The 2014 session of the General Assembly will focus again this year on the state’s moribund economy and frigid business climate. Despite good faith efforts in the legislature in 2013 to “move the needle”, the state remains at or near the bottom of lists of states based on rate of unemployment, cost of doing business, level of taxation, and other economic factors.
As the key to economic recovery, small business owners know that, to reduce Rhode Island’s stubbornly high unemployment rate and put Rhode Island back to work, the state must act dramatically to reduce the costs of creating and maintaining jobs.
The state needs to address costs across a wide range of subject areas, including taxation and regulatory costs. Despite the state’s structural deficit the state must first resist the temptation to increase taxes, especially payroll taxes, as those increases will further depress job creation. NFIB supports efforts to reduce unemployment insurance taxes on employers to levels that allow Rhode Island’s job creators to compete on a level playing field with employers in other states. NFIB supports a complete review of the state’s temporary disability and unemployment insurance systems to identify those reforms that will maintain the state’s economic competitiveness and those systems’ long-term economic viability.
Rhode Island policymakers should also address all taxes that make Rhode Island stand out as a place for business owners and wealthy job creators to avoid. One of those taxes is the estate tax. Rhode Island is among a minority of states that even has an estate tax. And among those states, Rhode Island has one of the lowest exemption amounts at less than $1 million. Finally, the estate tax is assessed against the entire estate once the estate exceeds the exempt amount. Rhode Island must act to eliminate the “cliff effect” for estates that exceed the exempt amount and continue on the path of increasing the exemption to the federal level of $5 million.
Similarly, NFIB supports starting to eliminate the sales tax by lowering “border taxes” to ensure that gasoline and liquor sales and the resulting revenue are not lost to bordering states. Is there an easier state to leave than Rhode Island to find better prices? The state’s budget deficit may actually be lowered by lowering border taxes and retaining sales within Rhode Island’s borders.
In the area of civil justice, the legislature should reduce the statutory pre- and post-judgment interest on damage awards in civil suits. Currently, interest on damages may be as much as 12.0 per cent. Rhode Island needs to pass legislation that will lower interest rates on damages to market rates. Lower statutory interest rates will encourage settlement of cases and eliminate the financial advantages of delaying resolution. In addition, market interest rates are fundamentally more fair and just.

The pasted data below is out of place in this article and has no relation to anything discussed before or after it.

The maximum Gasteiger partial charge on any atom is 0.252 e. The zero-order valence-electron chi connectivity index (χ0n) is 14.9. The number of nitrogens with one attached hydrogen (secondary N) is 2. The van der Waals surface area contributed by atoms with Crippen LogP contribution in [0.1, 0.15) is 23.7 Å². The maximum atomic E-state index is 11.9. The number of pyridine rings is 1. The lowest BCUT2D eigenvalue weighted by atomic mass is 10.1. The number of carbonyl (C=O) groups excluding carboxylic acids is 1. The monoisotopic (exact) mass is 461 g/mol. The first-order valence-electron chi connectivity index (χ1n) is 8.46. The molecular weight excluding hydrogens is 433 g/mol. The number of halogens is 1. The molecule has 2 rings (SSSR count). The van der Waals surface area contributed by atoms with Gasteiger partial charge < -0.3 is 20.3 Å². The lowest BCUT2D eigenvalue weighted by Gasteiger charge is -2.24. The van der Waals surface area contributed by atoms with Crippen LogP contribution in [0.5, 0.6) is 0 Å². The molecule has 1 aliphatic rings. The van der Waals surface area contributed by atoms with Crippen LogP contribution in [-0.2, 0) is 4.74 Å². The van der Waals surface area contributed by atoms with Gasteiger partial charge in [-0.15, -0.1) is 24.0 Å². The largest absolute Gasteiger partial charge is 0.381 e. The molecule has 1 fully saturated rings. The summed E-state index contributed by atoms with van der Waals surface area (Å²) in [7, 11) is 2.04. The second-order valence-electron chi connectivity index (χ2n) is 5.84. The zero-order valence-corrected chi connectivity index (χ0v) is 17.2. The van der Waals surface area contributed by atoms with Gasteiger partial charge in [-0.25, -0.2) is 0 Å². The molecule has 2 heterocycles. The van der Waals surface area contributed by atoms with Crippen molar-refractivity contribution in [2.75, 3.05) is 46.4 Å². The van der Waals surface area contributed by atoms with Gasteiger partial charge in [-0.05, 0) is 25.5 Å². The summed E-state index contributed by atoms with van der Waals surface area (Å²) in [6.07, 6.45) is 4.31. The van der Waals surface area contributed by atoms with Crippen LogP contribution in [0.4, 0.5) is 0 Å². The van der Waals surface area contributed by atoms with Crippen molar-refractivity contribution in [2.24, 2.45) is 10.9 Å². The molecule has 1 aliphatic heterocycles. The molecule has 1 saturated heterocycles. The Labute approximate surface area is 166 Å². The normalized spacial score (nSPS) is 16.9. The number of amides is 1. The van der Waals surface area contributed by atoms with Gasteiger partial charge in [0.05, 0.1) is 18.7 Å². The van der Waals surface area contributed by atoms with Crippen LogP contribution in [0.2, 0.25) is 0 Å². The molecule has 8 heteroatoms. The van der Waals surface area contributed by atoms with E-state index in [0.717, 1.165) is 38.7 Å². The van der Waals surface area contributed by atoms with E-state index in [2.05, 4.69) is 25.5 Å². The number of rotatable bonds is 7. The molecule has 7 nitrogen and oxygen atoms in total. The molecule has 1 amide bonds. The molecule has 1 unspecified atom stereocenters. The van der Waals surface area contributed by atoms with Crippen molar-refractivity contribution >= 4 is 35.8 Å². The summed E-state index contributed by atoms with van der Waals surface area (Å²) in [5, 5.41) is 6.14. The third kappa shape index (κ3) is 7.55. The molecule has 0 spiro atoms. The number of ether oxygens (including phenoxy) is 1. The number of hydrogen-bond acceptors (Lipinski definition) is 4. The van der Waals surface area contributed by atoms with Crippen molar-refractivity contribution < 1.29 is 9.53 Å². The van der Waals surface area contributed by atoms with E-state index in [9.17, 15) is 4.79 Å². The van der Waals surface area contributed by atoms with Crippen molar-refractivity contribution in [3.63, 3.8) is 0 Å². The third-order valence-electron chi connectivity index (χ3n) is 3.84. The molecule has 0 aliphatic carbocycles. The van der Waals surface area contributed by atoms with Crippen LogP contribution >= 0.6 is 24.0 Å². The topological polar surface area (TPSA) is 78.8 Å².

The state’s Office of Regulatory Reform’s on-going efforts to eliminate and consolidate duplicative and unnecessary rules and regulations has made several recommendations to streamline the regulatory process at the state and local levels to assist economic development and growth.
Private companies in Rhode Island need more flexibility in offering workers time off for state holidays without being liable for overtime pay. Companies will be able to conduct business when competitors in other states are conducting business and workers will be able to enjoy time off from work at a time of their choosing.
There is no silver bullet for the Assembly to cure what ails the RI economy. Action is needed on many sometimes small matters to tell the world that Rhode Island is open for business and wants to support their existing small business job creators and attract new ones.
The Assembly passed legislation in 2013 to allow Rhode Island businesses to pay their workers every other week, but final regulations issued by the Department of Labor and Training make it less likely that thousands of small businesses will implement the change. First, the rules require companies to re-certify their eligibility every four years. Why change payroll systems if you may have to change back in four years.
The legislation does require companies that pay bi-weekly to on average pay more than 200% of the minimum wage and to maintain a surety bond in the amount of the highest bi-weekly payroll in the previous year. But the regulations require applicant companies to provide copies of payroll records of the previous year to guarantee the average payroll exceeds 200% of minimum wage and to support the amount of the surety bond – a blizzard of paper that small businesses do not have the time to prepare and the DLT does not have the manpower to process and review.
That Rhode Island is unable to permit businesses to pay workers every other week – a relatively minor change -- without mind numbing bureaucratic hoops and paperwork says a lot about why the state struggles economically.